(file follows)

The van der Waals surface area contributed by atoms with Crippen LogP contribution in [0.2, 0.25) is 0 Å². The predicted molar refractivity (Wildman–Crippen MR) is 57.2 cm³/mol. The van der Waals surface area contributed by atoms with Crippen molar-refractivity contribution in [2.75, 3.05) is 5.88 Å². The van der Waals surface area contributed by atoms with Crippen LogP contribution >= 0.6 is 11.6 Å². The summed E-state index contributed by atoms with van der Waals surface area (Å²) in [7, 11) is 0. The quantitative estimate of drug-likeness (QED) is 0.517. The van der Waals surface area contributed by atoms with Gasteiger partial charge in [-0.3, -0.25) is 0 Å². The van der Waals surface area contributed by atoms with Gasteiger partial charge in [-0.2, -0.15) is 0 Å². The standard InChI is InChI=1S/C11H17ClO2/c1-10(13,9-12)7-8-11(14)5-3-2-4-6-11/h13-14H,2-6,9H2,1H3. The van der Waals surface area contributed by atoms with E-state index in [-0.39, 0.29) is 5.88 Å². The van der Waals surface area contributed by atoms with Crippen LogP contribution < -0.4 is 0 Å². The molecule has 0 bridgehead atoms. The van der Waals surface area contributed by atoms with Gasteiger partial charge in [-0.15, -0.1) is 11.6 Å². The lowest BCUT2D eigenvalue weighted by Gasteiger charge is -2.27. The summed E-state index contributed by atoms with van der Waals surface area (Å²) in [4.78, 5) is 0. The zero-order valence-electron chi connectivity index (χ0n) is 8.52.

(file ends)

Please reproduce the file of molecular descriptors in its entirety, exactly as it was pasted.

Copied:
The van der Waals surface area contributed by atoms with Crippen LogP contribution in [0.2, 0.25) is 0 Å². The predicted molar refractivity (Wildman–Crippen MR) is 57.2 cm³/mol. The van der Waals surface area contributed by atoms with Crippen molar-refractivity contribution in [2.75, 3.05) is 5.88 Å². The van der Waals surface area contributed by atoms with Crippen LogP contribution >= 0.6 is 11.6 Å². The summed E-state index contributed by atoms with van der Waals surface area (Å²) in [7, 11) is 0. The quantitative estimate of drug-likeness (QED) is 0.517. The van der Waals surface area contributed by atoms with Gasteiger partial charge in [-0.3, -0.25) is 0 Å². The van der Waals surface area contributed by atoms with Gasteiger partial charge in [-0.2, -0.15) is 0 Å². The standard InChI is InChI=1S/C11H17ClO2/c1-10(13,9-12)7-8-11(14)5-3-2-4-6-11/h13-14H,2-6,9H2,1H3. The van der Waals surface area contributed by atoms with E-state index in [-0.39, 0.29) is 5.88 Å². The van der Waals surface area contributed by atoms with Crippen LogP contribution < -0.4 is 0 Å². The molecule has 0 bridgehead atoms. The van der Waals surface area contributed by atoms with Gasteiger partial charge in [-0.15, -0.1) is 11.6 Å². The lowest BCUT2D eigenvalue weighted by Gasteiger charge is -2.27. The summed E-state index contributed by atoms with van der Waals surface area (Å²) in [4.78, 5) is 0. The zero-order valence-electron chi connectivity index (χ0n) is 8.52.